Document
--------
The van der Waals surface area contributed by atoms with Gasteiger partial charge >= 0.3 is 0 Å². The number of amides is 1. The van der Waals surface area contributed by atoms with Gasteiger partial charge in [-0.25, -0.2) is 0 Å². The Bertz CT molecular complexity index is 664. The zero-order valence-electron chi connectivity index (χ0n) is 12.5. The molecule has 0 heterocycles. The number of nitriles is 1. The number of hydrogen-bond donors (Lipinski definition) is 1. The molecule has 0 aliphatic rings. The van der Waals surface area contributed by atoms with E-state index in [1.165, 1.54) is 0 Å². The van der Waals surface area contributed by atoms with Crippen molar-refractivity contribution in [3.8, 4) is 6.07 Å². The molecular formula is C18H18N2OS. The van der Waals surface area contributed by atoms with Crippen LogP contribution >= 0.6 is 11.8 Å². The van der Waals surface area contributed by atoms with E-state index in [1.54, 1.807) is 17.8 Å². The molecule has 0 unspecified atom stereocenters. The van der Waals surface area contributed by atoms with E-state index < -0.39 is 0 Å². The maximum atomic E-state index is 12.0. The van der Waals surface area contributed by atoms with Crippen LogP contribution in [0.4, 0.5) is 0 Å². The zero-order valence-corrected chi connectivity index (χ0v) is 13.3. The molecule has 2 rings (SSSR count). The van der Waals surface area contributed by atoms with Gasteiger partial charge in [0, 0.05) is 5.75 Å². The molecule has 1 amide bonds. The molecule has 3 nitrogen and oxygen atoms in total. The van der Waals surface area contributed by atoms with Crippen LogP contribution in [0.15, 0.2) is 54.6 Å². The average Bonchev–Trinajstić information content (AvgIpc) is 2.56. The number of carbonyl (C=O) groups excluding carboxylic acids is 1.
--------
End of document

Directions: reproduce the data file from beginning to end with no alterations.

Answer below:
The van der Waals surface area contributed by atoms with Gasteiger partial charge >= 0.3 is 0 Å². The number of amides is 1. The van der Waals surface area contributed by atoms with Gasteiger partial charge in [-0.25, -0.2) is 0 Å². The Bertz CT molecular complexity index is 664. The zero-order valence-electron chi connectivity index (χ0n) is 12.5. The molecule has 0 heterocycles. The number of nitriles is 1. The number of hydrogen-bond donors (Lipinski definition) is 1. The molecule has 0 aliphatic rings. The van der Waals surface area contributed by atoms with E-state index in [1.165, 1.54) is 0 Å². The van der Waals surface area contributed by atoms with Crippen molar-refractivity contribution in [3.8, 4) is 6.07 Å². The molecular formula is C18H18N2OS. The van der Waals surface area contributed by atoms with Crippen LogP contribution >= 0.6 is 11.8 Å². The van der Waals surface area contributed by atoms with E-state index in [1.54, 1.807) is 17.8 Å². The molecule has 0 unspecified atom stereocenters. The van der Waals surface area contributed by atoms with E-state index < -0.39 is 0 Å². The maximum atomic E-state index is 12.0. The van der Waals surface area contributed by atoms with Crippen LogP contribution in [0.4, 0.5) is 0 Å². The zero-order valence-corrected chi connectivity index (χ0v) is 13.3. The molecule has 2 rings (SSSR count). The van der Waals surface area contributed by atoms with Gasteiger partial charge in [0, 0.05) is 5.75 Å². The molecule has 1 amide bonds. The molecule has 3 nitrogen and oxygen atoms in total. The van der Waals surface area contributed by atoms with Crippen LogP contribution in [0.15, 0.2) is 54.6 Å². The average Bonchev–Trinajstić information content (AvgIpc) is 2.56. The number of carbonyl (C=O) groups excluding carboxylic acids is 1.